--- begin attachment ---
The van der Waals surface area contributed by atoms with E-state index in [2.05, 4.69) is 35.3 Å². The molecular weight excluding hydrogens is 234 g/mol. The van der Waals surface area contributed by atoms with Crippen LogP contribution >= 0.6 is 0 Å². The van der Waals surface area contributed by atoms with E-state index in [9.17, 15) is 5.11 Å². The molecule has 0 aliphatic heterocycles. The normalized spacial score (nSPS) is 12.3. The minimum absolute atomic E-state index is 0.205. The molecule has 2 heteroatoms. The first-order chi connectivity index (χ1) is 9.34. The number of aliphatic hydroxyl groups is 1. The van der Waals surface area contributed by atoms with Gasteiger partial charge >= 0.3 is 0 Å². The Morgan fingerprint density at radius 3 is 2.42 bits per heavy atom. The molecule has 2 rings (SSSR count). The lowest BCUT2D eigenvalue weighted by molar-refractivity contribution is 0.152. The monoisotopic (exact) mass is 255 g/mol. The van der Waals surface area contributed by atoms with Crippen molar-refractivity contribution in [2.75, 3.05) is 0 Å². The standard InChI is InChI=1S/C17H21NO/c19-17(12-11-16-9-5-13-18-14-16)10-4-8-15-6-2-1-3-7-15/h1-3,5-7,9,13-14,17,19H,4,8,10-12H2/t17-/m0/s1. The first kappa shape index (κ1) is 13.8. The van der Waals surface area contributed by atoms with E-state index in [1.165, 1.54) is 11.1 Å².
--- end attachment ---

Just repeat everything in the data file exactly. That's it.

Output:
The van der Waals surface area contributed by atoms with E-state index in [2.05, 4.69) is 35.3 Å². The molecular weight excluding hydrogens is 234 g/mol. The van der Waals surface area contributed by atoms with Crippen LogP contribution >= 0.6 is 0 Å². The van der Waals surface area contributed by atoms with E-state index in [9.17, 15) is 5.11 Å². The molecule has 0 aliphatic heterocycles. The normalized spacial score (nSPS) is 12.3. The minimum absolute atomic E-state index is 0.205. The molecule has 2 heteroatoms. The first-order chi connectivity index (χ1) is 9.34. The number of aliphatic hydroxyl groups is 1. The van der Waals surface area contributed by atoms with Gasteiger partial charge >= 0.3 is 0 Å². The Morgan fingerprint density at radius 3 is 2.42 bits per heavy atom. The molecule has 2 rings (SSSR count). The lowest BCUT2D eigenvalue weighted by molar-refractivity contribution is 0.152. The monoisotopic (exact) mass is 255 g/mol. The van der Waals surface area contributed by atoms with Crippen molar-refractivity contribution in [2.75, 3.05) is 0 Å². The standard InChI is InChI=1S/C17H21NO/c19-17(12-11-16-9-5-13-18-14-16)10-4-8-15-6-2-1-3-7-15/h1-3,5-7,9,13-14,17,19H,4,8,10-12H2/t17-/m0/s1. The first kappa shape index (κ1) is 13.8. The van der Waals surface area contributed by atoms with E-state index in [1.165, 1.54) is 11.1 Å².